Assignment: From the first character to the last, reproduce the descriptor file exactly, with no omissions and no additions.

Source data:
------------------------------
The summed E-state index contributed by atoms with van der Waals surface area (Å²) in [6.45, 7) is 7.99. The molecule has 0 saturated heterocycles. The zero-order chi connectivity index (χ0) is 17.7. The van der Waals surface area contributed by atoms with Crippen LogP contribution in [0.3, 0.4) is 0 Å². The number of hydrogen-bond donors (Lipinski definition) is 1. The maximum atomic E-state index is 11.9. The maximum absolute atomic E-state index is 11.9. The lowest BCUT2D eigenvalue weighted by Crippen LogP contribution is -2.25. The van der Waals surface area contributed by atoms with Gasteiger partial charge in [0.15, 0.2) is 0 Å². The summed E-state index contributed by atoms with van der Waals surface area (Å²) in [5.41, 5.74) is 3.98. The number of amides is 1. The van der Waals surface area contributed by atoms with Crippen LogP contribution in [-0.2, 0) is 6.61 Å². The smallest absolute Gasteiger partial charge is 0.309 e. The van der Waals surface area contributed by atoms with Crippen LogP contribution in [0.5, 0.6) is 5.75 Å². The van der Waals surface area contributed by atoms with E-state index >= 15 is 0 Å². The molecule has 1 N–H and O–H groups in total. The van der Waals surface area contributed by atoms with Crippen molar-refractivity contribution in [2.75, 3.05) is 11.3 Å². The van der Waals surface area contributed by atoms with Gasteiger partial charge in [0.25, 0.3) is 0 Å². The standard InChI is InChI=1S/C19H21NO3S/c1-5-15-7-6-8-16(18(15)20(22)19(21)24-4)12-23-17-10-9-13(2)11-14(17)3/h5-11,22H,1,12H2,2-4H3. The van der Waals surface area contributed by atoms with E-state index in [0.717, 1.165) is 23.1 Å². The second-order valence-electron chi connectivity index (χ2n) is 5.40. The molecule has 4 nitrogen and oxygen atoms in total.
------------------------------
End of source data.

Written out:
The summed E-state index contributed by atoms with van der Waals surface area (Å²) in [6.45, 7) is 7.99. The molecule has 0 saturated heterocycles. The zero-order chi connectivity index (χ0) is 17.7. The van der Waals surface area contributed by atoms with Crippen LogP contribution in [0.3, 0.4) is 0 Å². The number of hydrogen-bond donors (Lipinski definition) is 1. The maximum atomic E-state index is 11.9. The maximum absolute atomic E-state index is 11.9. The lowest BCUT2D eigenvalue weighted by Crippen LogP contribution is -2.25. The van der Waals surface area contributed by atoms with Gasteiger partial charge in [0.15, 0.2) is 0 Å². The summed E-state index contributed by atoms with van der Waals surface area (Å²) in [5.41, 5.74) is 3.98. The number of amides is 1. The van der Waals surface area contributed by atoms with Crippen LogP contribution in [-0.2, 0) is 6.61 Å². The smallest absolute Gasteiger partial charge is 0.309 e. The van der Waals surface area contributed by atoms with Crippen LogP contribution in [0.5, 0.6) is 5.75 Å². The van der Waals surface area contributed by atoms with E-state index >= 15 is 0 Å². The molecule has 1 N–H and O–H groups in total. The van der Waals surface area contributed by atoms with Crippen molar-refractivity contribution in [2.75, 3.05) is 11.3 Å². The van der Waals surface area contributed by atoms with Gasteiger partial charge in [0.25, 0.3) is 0 Å². The standard InChI is InChI=1S/C19H21NO3S/c1-5-15-7-6-8-16(18(15)20(22)19(21)24-4)12-23-17-10-9-13(2)11-14(17)3/h5-11,22H,1,12H2,2-4H3. The van der Waals surface area contributed by atoms with E-state index in [0.717, 1.165) is 23.1 Å². The second-order valence-electron chi connectivity index (χ2n) is 5.40. The molecule has 4 nitrogen and oxygen atoms in total.